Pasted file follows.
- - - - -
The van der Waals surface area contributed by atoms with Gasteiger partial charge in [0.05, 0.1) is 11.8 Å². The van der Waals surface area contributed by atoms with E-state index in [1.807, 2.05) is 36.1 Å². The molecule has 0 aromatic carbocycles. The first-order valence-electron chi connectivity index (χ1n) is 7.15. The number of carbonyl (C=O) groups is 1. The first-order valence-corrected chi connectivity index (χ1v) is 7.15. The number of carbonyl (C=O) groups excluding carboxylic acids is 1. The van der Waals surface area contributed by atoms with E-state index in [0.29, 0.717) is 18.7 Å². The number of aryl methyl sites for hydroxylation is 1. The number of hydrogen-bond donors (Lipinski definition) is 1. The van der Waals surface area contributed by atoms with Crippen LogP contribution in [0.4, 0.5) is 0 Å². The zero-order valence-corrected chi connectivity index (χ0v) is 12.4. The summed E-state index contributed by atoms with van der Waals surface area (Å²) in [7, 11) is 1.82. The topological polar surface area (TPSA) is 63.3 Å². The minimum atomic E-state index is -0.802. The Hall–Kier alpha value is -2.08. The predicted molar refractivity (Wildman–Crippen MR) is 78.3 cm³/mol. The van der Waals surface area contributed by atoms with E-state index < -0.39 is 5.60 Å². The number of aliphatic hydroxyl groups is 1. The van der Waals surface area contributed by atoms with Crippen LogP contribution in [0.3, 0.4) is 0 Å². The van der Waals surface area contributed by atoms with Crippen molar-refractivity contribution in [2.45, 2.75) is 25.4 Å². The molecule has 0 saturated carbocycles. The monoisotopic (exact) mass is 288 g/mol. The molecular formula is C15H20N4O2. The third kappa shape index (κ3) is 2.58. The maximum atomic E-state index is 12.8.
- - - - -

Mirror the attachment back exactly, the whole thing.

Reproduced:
The van der Waals surface area contributed by atoms with Gasteiger partial charge in [0.05, 0.1) is 11.8 Å². The van der Waals surface area contributed by atoms with E-state index in [1.807, 2.05) is 36.1 Å². The molecule has 0 aromatic carbocycles. The first-order valence-electron chi connectivity index (χ1n) is 7.15. The number of carbonyl (C=O) groups is 1. The first-order valence-corrected chi connectivity index (χ1v) is 7.15. The number of carbonyl (C=O) groups excluding carboxylic acids is 1. The van der Waals surface area contributed by atoms with E-state index in [0.29, 0.717) is 18.7 Å². The number of aryl methyl sites for hydroxylation is 1. The number of hydrogen-bond donors (Lipinski definition) is 1. The van der Waals surface area contributed by atoms with Crippen LogP contribution in [0.4, 0.5) is 0 Å². The zero-order valence-corrected chi connectivity index (χ0v) is 12.4. The summed E-state index contributed by atoms with van der Waals surface area (Å²) in [7, 11) is 1.82. The topological polar surface area (TPSA) is 63.3 Å². The minimum atomic E-state index is -0.802. The Hall–Kier alpha value is -2.08. The predicted molar refractivity (Wildman–Crippen MR) is 78.3 cm³/mol. The van der Waals surface area contributed by atoms with E-state index < -0.39 is 5.60 Å². The number of aliphatic hydroxyl groups is 1. The van der Waals surface area contributed by atoms with Crippen LogP contribution in [0.3, 0.4) is 0 Å². The van der Waals surface area contributed by atoms with Crippen molar-refractivity contribution in [2.45, 2.75) is 25.4 Å². The molecule has 0 saturated carbocycles. The monoisotopic (exact) mass is 288 g/mol. The molecular formula is C15H20N4O2. The third kappa shape index (κ3) is 2.58. The maximum atomic E-state index is 12.8.